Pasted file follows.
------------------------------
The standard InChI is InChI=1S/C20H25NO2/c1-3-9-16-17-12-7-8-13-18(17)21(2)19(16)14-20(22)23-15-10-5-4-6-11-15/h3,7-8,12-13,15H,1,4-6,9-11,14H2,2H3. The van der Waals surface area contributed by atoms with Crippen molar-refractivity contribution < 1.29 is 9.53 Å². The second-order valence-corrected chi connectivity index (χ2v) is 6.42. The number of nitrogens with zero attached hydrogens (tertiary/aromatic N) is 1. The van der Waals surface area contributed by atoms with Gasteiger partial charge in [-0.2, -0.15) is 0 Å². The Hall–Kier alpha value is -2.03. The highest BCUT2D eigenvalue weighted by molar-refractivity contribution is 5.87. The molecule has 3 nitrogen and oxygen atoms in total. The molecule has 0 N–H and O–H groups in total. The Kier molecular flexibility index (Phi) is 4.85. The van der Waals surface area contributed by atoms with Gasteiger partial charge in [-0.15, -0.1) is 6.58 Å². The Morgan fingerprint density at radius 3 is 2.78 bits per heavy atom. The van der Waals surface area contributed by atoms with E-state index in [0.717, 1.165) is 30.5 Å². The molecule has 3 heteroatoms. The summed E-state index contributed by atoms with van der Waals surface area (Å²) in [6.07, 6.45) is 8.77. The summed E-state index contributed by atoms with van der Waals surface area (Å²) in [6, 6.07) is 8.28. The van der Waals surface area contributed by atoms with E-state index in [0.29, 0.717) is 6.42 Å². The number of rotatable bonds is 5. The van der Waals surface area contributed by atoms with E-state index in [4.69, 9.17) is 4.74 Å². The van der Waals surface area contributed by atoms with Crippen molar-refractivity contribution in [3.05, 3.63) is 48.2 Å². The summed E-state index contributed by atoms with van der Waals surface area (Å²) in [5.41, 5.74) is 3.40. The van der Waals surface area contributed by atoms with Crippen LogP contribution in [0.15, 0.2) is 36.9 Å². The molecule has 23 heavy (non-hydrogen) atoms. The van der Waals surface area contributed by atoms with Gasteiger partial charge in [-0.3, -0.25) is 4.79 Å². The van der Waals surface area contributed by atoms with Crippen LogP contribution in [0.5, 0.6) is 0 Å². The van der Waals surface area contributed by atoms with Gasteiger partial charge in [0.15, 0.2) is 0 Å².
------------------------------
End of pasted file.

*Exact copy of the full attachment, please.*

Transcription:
The standard InChI is InChI=1S/C20H25NO2/c1-3-9-16-17-12-7-8-13-18(17)21(2)19(16)14-20(22)23-15-10-5-4-6-11-15/h3,7-8,12-13,15H,1,4-6,9-11,14H2,2H3. The van der Waals surface area contributed by atoms with Crippen molar-refractivity contribution < 1.29 is 9.53 Å². The second-order valence-corrected chi connectivity index (χ2v) is 6.42. The number of nitrogens with zero attached hydrogens (tertiary/aromatic N) is 1. The van der Waals surface area contributed by atoms with Gasteiger partial charge in [-0.2, -0.15) is 0 Å². The Hall–Kier alpha value is -2.03. The highest BCUT2D eigenvalue weighted by molar-refractivity contribution is 5.87. The molecule has 3 nitrogen and oxygen atoms in total. The molecule has 0 N–H and O–H groups in total. The Kier molecular flexibility index (Phi) is 4.85. The van der Waals surface area contributed by atoms with Gasteiger partial charge in [-0.15, -0.1) is 6.58 Å². The Morgan fingerprint density at radius 3 is 2.78 bits per heavy atom. The van der Waals surface area contributed by atoms with E-state index in [0.717, 1.165) is 30.5 Å². The molecule has 3 heteroatoms. The summed E-state index contributed by atoms with van der Waals surface area (Å²) in [6.07, 6.45) is 8.77. The summed E-state index contributed by atoms with van der Waals surface area (Å²) in [6, 6.07) is 8.28. The van der Waals surface area contributed by atoms with E-state index in [0.29, 0.717) is 6.42 Å². The number of rotatable bonds is 5. The van der Waals surface area contributed by atoms with E-state index in [4.69, 9.17) is 4.74 Å². The van der Waals surface area contributed by atoms with Crippen molar-refractivity contribution in [3.05, 3.63) is 48.2 Å². The summed E-state index contributed by atoms with van der Waals surface area (Å²) in [5.41, 5.74) is 3.40. The van der Waals surface area contributed by atoms with Crippen LogP contribution in [0.15, 0.2) is 36.9 Å². The molecule has 23 heavy (non-hydrogen) atoms. The van der Waals surface area contributed by atoms with Gasteiger partial charge in [-0.3, -0.25) is 4.79 Å². The van der Waals surface area contributed by atoms with Crippen LogP contribution in [0.5, 0.6) is 0 Å². The van der Waals surface area contributed by atoms with Gasteiger partial charge in [0.15, 0.2) is 0 Å².